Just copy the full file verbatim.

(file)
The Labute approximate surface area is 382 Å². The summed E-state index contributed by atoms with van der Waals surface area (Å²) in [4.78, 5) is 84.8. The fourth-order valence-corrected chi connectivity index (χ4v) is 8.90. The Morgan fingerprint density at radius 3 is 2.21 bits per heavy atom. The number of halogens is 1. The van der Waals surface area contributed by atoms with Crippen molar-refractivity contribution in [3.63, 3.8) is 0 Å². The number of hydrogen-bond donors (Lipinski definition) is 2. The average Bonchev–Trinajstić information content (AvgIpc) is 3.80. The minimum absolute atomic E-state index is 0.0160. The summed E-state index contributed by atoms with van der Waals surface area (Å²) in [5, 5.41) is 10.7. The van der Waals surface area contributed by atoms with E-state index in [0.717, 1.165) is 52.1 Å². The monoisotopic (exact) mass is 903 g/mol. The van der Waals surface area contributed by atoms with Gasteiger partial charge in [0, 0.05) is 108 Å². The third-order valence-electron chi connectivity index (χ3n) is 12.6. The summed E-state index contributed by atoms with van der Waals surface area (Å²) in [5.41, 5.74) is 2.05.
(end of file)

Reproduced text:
The Labute approximate surface area is 382 Å². The summed E-state index contributed by atoms with van der Waals surface area (Å²) in [4.78, 5) is 84.8. The fourth-order valence-corrected chi connectivity index (χ4v) is 8.90. The Morgan fingerprint density at radius 3 is 2.21 bits per heavy atom. The number of halogens is 1. The van der Waals surface area contributed by atoms with Crippen molar-refractivity contribution in [3.63, 3.8) is 0 Å². The number of hydrogen-bond donors (Lipinski definition) is 2. The average Bonchev–Trinajstić information content (AvgIpc) is 3.80. The minimum absolute atomic E-state index is 0.0160. The summed E-state index contributed by atoms with van der Waals surface area (Å²) in [5, 5.41) is 10.7. The van der Waals surface area contributed by atoms with E-state index in [0.717, 1.165) is 52.1 Å². The monoisotopic (exact) mass is 903 g/mol. The van der Waals surface area contributed by atoms with Gasteiger partial charge in [0, 0.05) is 108 Å². The third-order valence-electron chi connectivity index (χ3n) is 12.6. The summed E-state index contributed by atoms with van der Waals surface area (Å²) in [5.41, 5.74) is 2.05.